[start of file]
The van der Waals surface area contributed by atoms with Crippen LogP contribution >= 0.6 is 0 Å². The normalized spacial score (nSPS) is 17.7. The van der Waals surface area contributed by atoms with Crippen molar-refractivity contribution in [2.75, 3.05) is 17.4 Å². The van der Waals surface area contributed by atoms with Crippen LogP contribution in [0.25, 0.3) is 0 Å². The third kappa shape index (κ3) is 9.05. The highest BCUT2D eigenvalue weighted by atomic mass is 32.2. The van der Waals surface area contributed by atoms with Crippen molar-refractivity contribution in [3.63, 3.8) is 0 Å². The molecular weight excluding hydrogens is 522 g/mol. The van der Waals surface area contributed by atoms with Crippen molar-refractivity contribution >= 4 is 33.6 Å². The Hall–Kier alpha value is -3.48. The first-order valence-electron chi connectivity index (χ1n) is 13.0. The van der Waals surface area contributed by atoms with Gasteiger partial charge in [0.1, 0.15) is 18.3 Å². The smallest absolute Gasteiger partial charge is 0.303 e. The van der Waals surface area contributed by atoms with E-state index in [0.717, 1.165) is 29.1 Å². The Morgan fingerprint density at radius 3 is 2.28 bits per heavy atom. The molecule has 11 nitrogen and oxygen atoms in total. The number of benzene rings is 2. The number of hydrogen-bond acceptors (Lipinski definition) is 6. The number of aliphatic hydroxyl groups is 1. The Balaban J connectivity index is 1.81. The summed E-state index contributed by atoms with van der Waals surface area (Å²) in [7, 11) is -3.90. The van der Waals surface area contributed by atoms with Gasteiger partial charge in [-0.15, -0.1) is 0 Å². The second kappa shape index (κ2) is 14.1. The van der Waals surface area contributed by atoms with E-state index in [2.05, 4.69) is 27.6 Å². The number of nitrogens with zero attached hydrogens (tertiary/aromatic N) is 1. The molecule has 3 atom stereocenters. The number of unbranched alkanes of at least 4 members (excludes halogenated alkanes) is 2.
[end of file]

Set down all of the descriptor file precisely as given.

The van der Waals surface area contributed by atoms with Crippen LogP contribution >= 0.6 is 0 Å². The normalized spacial score (nSPS) is 17.7. The van der Waals surface area contributed by atoms with Crippen molar-refractivity contribution in [2.75, 3.05) is 17.4 Å². The van der Waals surface area contributed by atoms with Crippen LogP contribution in [0.25, 0.3) is 0 Å². The third kappa shape index (κ3) is 9.05. The highest BCUT2D eigenvalue weighted by atomic mass is 32.2. The van der Waals surface area contributed by atoms with Crippen molar-refractivity contribution in [3.63, 3.8) is 0 Å². The molecular weight excluding hydrogens is 522 g/mol. The van der Waals surface area contributed by atoms with Crippen molar-refractivity contribution >= 4 is 33.6 Å². The Hall–Kier alpha value is -3.48. The first-order valence-electron chi connectivity index (χ1n) is 13.0. The van der Waals surface area contributed by atoms with Gasteiger partial charge in [0.1, 0.15) is 18.3 Å². The smallest absolute Gasteiger partial charge is 0.303 e. The van der Waals surface area contributed by atoms with E-state index in [0.717, 1.165) is 29.1 Å². The Morgan fingerprint density at radius 3 is 2.28 bits per heavy atom. The molecule has 11 nitrogen and oxygen atoms in total. The number of benzene rings is 2. The number of hydrogen-bond acceptors (Lipinski definition) is 6. The number of aliphatic hydroxyl groups is 1. The Balaban J connectivity index is 1.81. The summed E-state index contributed by atoms with van der Waals surface area (Å²) in [7, 11) is -3.90. The van der Waals surface area contributed by atoms with Gasteiger partial charge in [-0.15, -0.1) is 0 Å². The second kappa shape index (κ2) is 14.1. The van der Waals surface area contributed by atoms with E-state index in [2.05, 4.69) is 27.6 Å². The number of nitrogens with zero attached hydrogens (tertiary/aromatic N) is 1. The molecule has 3 atom stereocenters. The number of unbranched alkanes of at least 4 members (excludes halogenated alkanes) is 2.